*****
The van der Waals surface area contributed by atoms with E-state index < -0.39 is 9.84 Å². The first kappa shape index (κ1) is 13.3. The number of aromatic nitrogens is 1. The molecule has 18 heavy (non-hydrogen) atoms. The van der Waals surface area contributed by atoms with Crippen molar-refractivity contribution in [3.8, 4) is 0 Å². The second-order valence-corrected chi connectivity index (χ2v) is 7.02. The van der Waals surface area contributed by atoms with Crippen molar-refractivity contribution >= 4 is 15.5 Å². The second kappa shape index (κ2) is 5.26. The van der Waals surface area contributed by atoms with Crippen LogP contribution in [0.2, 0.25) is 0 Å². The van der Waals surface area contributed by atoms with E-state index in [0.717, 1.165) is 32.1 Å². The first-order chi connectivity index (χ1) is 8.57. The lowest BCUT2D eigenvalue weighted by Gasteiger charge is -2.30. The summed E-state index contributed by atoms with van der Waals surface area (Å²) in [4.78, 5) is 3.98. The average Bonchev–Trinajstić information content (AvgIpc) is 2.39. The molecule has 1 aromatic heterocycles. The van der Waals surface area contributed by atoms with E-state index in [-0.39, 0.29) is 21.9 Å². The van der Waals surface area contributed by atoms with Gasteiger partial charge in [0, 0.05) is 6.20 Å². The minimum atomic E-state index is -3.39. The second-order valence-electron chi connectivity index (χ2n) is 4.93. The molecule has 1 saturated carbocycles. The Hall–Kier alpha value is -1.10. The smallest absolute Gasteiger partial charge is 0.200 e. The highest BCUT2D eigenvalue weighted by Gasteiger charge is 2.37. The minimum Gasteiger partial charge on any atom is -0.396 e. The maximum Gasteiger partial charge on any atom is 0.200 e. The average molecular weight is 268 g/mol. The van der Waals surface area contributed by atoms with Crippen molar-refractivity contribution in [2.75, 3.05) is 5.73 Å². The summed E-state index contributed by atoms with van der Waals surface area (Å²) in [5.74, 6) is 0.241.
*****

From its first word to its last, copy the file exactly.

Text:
The van der Waals surface area contributed by atoms with E-state index < -0.39 is 9.84 Å². The first kappa shape index (κ1) is 13.3. The number of aromatic nitrogens is 1. The molecule has 18 heavy (non-hydrogen) atoms. The van der Waals surface area contributed by atoms with Crippen molar-refractivity contribution in [3.8, 4) is 0 Å². The second-order valence-corrected chi connectivity index (χ2v) is 7.02. The van der Waals surface area contributed by atoms with Crippen molar-refractivity contribution >= 4 is 15.5 Å². The second kappa shape index (κ2) is 5.26. The van der Waals surface area contributed by atoms with Crippen LogP contribution in [0.2, 0.25) is 0 Å². The van der Waals surface area contributed by atoms with E-state index in [0.717, 1.165) is 32.1 Å². The first-order chi connectivity index (χ1) is 8.57. The lowest BCUT2D eigenvalue weighted by Gasteiger charge is -2.30. The summed E-state index contributed by atoms with van der Waals surface area (Å²) in [4.78, 5) is 3.98. The average Bonchev–Trinajstić information content (AvgIpc) is 2.39. The molecule has 1 aromatic heterocycles. The van der Waals surface area contributed by atoms with E-state index in [-0.39, 0.29) is 21.9 Å². The van der Waals surface area contributed by atoms with Gasteiger partial charge in [0, 0.05) is 6.20 Å². The minimum atomic E-state index is -3.39. The second-order valence-electron chi connectivity index (χ2n) is 4.93. The molecule has 1 saturated carbocycles. The Hall–Kier alpha value is -1.10. The smallest absolute Gasteiger partial charge is 0.200 e. The highest BCUT2D eigenvalue weighted by Gasteiger charge is 2.37. The minimum Gasteiger partial charge on any atom is -0.396 e. The maximum Gasteiger partial charge on any atom is 0.200 e. The average molecular weight is 268 g/mol. The van der Waals surface area contributed by atoms with Crippen molar-refractivity contribution in [2.75, 3.05) is 5.73 Å². The summed E-state index contributed by atoms with van der Waals surface area (Å²) in [5.74, 6) is 0.241.